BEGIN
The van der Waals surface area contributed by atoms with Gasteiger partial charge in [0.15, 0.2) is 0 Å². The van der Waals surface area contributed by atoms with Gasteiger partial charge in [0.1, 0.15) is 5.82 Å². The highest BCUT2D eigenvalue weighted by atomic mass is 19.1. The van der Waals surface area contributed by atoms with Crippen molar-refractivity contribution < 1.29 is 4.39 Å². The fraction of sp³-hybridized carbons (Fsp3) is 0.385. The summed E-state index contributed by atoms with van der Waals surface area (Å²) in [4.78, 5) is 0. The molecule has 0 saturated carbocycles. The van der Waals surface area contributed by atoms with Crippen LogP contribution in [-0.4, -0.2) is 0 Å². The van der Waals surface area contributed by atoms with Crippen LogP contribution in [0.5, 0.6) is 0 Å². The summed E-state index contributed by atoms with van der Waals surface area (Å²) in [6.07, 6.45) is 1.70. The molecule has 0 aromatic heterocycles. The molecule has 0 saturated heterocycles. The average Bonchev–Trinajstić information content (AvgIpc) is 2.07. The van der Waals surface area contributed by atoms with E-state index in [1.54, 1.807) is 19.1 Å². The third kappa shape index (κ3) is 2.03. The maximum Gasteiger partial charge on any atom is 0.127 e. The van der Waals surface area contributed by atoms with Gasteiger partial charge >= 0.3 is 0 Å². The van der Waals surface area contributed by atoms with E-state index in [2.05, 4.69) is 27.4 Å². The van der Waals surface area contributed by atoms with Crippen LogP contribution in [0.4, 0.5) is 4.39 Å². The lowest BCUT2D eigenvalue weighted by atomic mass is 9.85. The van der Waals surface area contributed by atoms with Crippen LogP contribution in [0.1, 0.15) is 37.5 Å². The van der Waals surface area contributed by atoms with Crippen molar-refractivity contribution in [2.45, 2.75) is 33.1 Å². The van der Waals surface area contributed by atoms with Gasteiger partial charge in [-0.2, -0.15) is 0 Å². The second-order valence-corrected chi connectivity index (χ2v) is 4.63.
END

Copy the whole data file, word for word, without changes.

The van der Waals surface area contributed by atoms with Gasteiger partial charge in [0.15, 0.2) is 0 Å². The van der Waals surface area contributed by atoms with Gasteiger partial charge in [0.1, 0.15) is 5.82 Å². The highest BCUT2D eigenvalue weighted by atomic mass is 19.1. The van der Waals surface area contributed by atoms with Crippen molar-refractivity contribution < 1.29 is 4.39 Å². The fraction of sp³-hybridized carbons (Fsp3) is 0.385. The summed E-state index contributed by atoms with van der Waals surface area (Å²) in [4.78, 5) is 0. The molecule has 0 saturated carbocycles. The van der Waals surface area contributed by atoms with Crippen LogP contribution in [-0.4, -0.2) is 0 Å². The van der Waals surface area contributed by atoms with Crippen LogP contribution in [0.5, 0.6) is 0 Å². The summed E-state index contributed by atoms with van der Waals surface area (Å²) in [6.07, 6.45) is 1.70. The molecule has 0 aromatic heterocycles. The molecule has 0 saturated heterocycles. The average Bonchev–Trinajstić information content (AvgIpc) is 2.07. The van der Waals surface area contributed by atoms with E-state index in [1.54, 1.807) is 19.1 Å². The third kappa shape index (κ3) is 2.03. The maximum Gasteiger partial charge on any atom is 0.127 e. The van der Waals surface area contributed by atoms with Gasteiger partial charge >= 0.3 is 0 Å². The van der Waals surface area contributed by atoms with E-state index in [2.05, 4.69) is 27.4 Å². The van der Waals surface area contributed by atoms with Crippen LogP contribution in [0.4, 0.5) is 4.39 Å². The lowest BCUT2D eigenvalue weighted by atomic mass is 9.85. The van der Waals surface area contributed by atoms with Crippen LogP contribution in [0.1, 0.15) is 37.5 Å². The van der Waals surface area contributed by atoms with Crippen molar-refractivity contribution in [2.45, 2.75) is 33.1 Å². The van der Waals surface area contributed by atoms with Gasteiger partial charge in [-0.2, -0.15) is 0 Å². The second-order valence-corrected chi connectivity index (χ2v) is 4.63.